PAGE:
Somali al Qaeda affiliate takes to Twitter

In this picture, taken on November 4, 2008, an Islamist fighter from the hard-line al-Shabab group displays their flag during a military drill at a camp in the northern outskirts of Mogadishu. Getty Images

al-shabab, shabab, somalia, terrorism, terrorists
In this picture, taken on November 4, 2008, an Islamist fighter from the hard-line al-Shabab group displays their flag during a military drill at a camp in the northern outskirts of Mogadishu.
Getty Images

Something popular protest movements have learned in the last year is that Twitter is an excellent medium for offering whoever wants it your unvarnished message. While that may please Western government when it comes to anti-totalitarian demonstrators, what happens when designated terrorist groups create Twitter accounts?

Al-Shabab, the fundamentalist Islamic group ruling most of southern Somalia, began tweeting its worldview this week under the handle "@HSMPress." Their self-written bio states: "Harakat Al-Shabaab Al Mujahideen is an Islamic movement that governs South & Cen. Somalia & part of the global struggle towards the revival of Islamic Khilaafa."

They join the likes of the Taliban in Afghanistan, as well as many other media-savvy Muslim fundamentalists using 140 characters at a time to push for a strict global Islamic caliphate.

Al-Shabab's big unveiling to the twitterverse happened Tuesday, when they engaged in a social network back-and-forth with Al Jazeera's Nazanine Moshiri, who conducted what was later dubbed a "twinterview" with them.

@HSMPress told Moshiri they established their Twitter account so that it can act like a virtual embassy, much like America's now-blocked virtual embassy in Iran. The Somali group also complained about their portrayal in the media, writing: "Most of it is propaganda masqueraded as objectivity, thus precluding the possibility of obtaining anything impartial."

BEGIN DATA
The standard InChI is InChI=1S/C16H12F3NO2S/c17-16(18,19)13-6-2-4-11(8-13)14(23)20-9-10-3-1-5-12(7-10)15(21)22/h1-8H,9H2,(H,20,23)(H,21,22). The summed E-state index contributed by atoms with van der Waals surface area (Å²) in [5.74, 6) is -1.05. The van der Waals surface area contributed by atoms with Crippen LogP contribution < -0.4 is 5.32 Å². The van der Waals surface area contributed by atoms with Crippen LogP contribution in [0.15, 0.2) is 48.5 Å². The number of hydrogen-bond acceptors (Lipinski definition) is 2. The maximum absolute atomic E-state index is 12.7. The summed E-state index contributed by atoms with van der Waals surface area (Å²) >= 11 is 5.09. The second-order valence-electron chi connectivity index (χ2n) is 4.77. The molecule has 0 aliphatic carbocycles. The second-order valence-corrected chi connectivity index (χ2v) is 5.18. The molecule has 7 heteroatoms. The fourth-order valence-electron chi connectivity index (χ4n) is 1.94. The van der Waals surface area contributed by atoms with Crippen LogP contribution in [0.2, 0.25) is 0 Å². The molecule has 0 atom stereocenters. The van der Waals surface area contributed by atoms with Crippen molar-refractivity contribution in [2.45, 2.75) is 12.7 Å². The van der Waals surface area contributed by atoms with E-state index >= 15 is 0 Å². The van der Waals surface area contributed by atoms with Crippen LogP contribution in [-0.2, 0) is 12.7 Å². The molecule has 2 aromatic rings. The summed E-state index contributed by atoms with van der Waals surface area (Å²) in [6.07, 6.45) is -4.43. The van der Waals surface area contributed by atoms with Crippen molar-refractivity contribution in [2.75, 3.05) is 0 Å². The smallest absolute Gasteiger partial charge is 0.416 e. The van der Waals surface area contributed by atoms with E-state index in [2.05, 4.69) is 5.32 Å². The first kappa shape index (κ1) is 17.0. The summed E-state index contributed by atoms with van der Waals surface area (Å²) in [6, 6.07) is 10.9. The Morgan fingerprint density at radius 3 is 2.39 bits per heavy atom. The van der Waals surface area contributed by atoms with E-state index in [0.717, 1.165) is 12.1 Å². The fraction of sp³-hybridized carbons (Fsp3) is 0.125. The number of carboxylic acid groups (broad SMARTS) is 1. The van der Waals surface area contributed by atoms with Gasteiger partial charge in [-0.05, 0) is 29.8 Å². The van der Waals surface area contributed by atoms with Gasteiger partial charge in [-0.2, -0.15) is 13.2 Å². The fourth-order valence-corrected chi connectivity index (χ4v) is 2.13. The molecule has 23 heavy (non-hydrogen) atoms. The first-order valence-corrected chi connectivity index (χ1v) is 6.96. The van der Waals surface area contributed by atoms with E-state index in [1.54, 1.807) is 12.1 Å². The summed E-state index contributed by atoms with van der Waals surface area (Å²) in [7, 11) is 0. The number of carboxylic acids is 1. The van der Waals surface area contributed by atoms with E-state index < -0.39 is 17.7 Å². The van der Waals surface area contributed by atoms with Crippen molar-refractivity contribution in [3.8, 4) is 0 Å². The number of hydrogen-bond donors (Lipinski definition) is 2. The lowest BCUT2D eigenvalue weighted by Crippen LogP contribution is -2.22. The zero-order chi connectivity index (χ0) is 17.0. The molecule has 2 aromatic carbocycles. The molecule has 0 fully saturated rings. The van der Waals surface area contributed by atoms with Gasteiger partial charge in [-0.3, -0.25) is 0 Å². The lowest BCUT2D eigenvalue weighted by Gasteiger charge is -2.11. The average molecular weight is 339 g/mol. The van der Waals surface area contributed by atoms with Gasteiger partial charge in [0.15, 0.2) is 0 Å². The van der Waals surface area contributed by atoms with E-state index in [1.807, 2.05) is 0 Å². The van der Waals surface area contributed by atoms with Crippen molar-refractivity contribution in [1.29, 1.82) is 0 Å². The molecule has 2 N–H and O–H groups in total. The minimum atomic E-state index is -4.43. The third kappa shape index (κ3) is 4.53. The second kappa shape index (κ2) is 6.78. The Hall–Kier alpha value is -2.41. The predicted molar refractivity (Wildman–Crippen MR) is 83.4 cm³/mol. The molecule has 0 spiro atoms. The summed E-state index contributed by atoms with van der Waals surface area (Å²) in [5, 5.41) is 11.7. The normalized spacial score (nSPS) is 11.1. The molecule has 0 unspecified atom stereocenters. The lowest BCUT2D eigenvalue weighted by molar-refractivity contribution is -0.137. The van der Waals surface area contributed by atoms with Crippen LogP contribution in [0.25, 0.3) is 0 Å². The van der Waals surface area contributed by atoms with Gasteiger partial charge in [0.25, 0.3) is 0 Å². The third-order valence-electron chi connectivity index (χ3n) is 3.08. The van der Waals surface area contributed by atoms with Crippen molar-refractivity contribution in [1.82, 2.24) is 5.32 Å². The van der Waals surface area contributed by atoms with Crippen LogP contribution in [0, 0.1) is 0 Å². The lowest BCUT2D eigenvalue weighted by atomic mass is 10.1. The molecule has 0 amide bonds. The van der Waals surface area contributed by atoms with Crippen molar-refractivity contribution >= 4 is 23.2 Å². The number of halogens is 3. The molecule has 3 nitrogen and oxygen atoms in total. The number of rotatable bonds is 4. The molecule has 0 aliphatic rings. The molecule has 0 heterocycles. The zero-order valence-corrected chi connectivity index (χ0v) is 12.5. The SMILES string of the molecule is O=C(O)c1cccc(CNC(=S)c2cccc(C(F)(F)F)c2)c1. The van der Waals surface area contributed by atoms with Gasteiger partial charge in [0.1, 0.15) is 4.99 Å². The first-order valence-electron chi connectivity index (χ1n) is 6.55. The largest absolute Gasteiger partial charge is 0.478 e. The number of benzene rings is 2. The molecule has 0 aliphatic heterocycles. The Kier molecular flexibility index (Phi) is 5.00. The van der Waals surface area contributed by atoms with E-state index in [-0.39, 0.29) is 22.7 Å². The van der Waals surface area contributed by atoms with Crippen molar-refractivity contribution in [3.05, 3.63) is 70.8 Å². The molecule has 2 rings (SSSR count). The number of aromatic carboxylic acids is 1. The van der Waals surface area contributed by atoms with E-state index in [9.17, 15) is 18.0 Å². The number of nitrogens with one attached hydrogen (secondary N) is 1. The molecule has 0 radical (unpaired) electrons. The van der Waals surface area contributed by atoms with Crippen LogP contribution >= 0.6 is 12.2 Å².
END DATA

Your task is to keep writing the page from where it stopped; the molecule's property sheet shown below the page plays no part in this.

The Islamic movement also seemed to needle Moshiri a bit for conducting such a lengthy interview over Twitter, dubbing it a "twinterview."

Moshiri shot back: "well it certainly isn't that easy or safe for me to come and interview you face to face is it?"

Some in the U.S. Congress have already taken notice of terrorist groups on Twitter. The most well-known English-language terrorist Twitter account at the moment may be the Abdulqahar Balkhi account (@ABalkhi), which is allegedly run by a Taliban member in Afghanistan.

The alleged Taliban Twitter account has a decidedly anti-American and anti-Israel view of world events. Two sample headlines from the account include "ISAF terrorists martyr civilian, detain 3" and "AIDS, American democracy's exclusive gift!!!"

In September, Balkhi exchanged Tweets with a NATO account during a battle in Afghanistan, reports The Hill newspaper. That exchange led to a hearing on Capitol Hill, where experts told lawmakers there is not yet definitive proof that terrorists' social media activity is a cause for concern.

After some members of Congress recently urged Twitter to stop hosting pro-Taliban tweets, Twitter executives "told lawmakers that the micro-posts do not violate the website's terms of service because the Taliban is not listed by the State Department as a foreign terrorist organization. That designation would make it illegal to provide 'material support or resources' to the militant group," The Los Angeles Times reports.

On February 29, 2008, the U.S. Government designated al-Shabab as a foreign terrorist organization.

  • Joshua Norman

    Joshua Norman is a Senior Editor at CBSNews.com.

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